One of the most interesting and frustrating things about moving into an old house is dissecting how things are put together. After many years and different levels of code adherence, every aspect of our home is a mishmash of projects and approaches. This is incredibly apparent in our garden.
In the vegetable garden, while we might have had some complications, we were mostly able to construct what we wanted with relative ease. However, we’re now starting to tackle all of the other beds. And, well, we’re not loving what we’re finding.
We decided early on that we were only going to be able to focus on the backyard this year. While our neighbors suffer by staring at our decidedly un-pretty front yard, we wanted to get as much as we could set in the back this year with the hopes that it would be the more functional space for us in the future. And, miraculously, we’ve gotten most of the work done before baby. However, we wanted to turn the bed right up against the back of the house into an herb garden, potentially with some perennial vines to add some vertical interest. (In particular we were thinking a hardy kiwi and a flowering clematis vine.) And herein lies our stumbling block. It is gravel. And tons of it. It appears that a former owner added 1) a layer of plastic, 2) about 12 inches of gravel, 3) three inches or so of top soil and, finally 4) bark mulch. To the entirety of the existing beds.
So, of course it would be easiest to simply build a raised bed over top of this mess. We could easily ignore it all. However, we never do anything the easy way. Plus, all that gravel will come in incredibly handy when we make the patio that we’re planning on for next year (or maybe the year after that, we’ll see). So, with the help of some hardware cloth, we’re sifting out all the gravel and removing the plastic. It is, as you can imagine, very slow going. This made even slower by the fact that I can’t do much at a time (that whole big belly thing again) and that Bolt has been focused on making sure the veggies are growing just fine. Needless to say, our herbs aren’t getting into the ground anytime soon. Certainly not before baby Bug, who is coming any day now. Really, the midwife says that she’d be very surprised if I make it to my due date (May 23rd).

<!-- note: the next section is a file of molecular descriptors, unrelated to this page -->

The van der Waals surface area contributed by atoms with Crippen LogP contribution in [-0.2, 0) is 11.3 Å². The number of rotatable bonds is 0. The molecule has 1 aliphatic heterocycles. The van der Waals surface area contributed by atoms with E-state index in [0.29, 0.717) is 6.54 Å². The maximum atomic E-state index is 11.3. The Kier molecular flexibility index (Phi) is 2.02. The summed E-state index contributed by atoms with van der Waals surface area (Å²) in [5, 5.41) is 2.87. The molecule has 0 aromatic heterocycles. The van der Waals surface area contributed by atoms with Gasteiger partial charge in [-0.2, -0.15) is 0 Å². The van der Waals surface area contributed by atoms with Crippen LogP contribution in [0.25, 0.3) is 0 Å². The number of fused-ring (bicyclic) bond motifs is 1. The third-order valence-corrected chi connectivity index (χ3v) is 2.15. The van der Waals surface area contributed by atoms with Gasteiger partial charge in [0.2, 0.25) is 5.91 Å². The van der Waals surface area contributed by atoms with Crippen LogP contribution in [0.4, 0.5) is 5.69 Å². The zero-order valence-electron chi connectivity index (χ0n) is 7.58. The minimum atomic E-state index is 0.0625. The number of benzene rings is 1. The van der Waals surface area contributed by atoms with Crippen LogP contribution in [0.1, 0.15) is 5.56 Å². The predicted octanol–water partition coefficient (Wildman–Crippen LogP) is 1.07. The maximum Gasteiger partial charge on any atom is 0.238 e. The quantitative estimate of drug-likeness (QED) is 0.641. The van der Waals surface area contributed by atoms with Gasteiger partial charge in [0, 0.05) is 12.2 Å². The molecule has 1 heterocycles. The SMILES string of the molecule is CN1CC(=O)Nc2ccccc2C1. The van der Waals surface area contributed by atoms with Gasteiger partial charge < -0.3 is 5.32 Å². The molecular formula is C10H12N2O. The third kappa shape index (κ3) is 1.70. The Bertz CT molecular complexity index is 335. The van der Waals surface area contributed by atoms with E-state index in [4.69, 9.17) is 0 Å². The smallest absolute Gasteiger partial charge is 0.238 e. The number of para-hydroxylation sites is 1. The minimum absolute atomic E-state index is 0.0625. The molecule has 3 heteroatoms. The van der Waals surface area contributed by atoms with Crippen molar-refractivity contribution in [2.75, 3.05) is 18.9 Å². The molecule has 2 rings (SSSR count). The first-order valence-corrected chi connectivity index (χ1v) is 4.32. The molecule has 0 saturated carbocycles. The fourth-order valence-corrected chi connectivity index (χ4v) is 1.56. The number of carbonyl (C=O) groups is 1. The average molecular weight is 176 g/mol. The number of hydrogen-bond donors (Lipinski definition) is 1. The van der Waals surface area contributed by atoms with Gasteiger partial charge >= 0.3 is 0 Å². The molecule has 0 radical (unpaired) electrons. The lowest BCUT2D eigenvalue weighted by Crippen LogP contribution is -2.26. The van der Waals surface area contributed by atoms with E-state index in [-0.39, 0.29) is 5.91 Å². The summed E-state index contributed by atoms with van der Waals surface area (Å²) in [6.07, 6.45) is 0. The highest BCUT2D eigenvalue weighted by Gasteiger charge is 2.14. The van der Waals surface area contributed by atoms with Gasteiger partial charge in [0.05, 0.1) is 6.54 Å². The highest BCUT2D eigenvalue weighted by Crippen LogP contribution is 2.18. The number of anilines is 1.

So, that is not exactly the fun part of unearthing the hodge-podge of an old house. However, it has been interesting to see what comes up in the rest of the yard as Spring springs out. I have heard several times that you shouldn’t do anything drastic to the landscaping in a new house until you’ve lived there for at least a full season-cycle. For instance, we have this crazy rose bush that is growing like crazy (plus one that I keep expecting to be dead, but isn’t). And tons of lilies everywhere I look. I’m watching the side yard closely this year, because it is the only area I don’t have a good plan for yet. It offers a fair bit of space (if a very narrow space) with full to partial sun. It all remains to be seen!
Also noteworthy, lots of things we’ve actually planted are coming up! The beans are almost all germinated, as well as chard, zucchini, cucumbers, carrots and okras. I think we’ll be able to actually harvest some arugula next week (we got that in late, so we won’t be able to harvest much before it bolts. Unless of course it stays so cool.) We planted Waltham butternut squash seeds this weekend too. We were going to buy some seedlings to replace to the ones that didn’t make it (tomato and peppers mostly), but we had a frost warning for last evening. So, we decided to wait until next weekend. We did get a marathon weeding session in too, in between all the rain.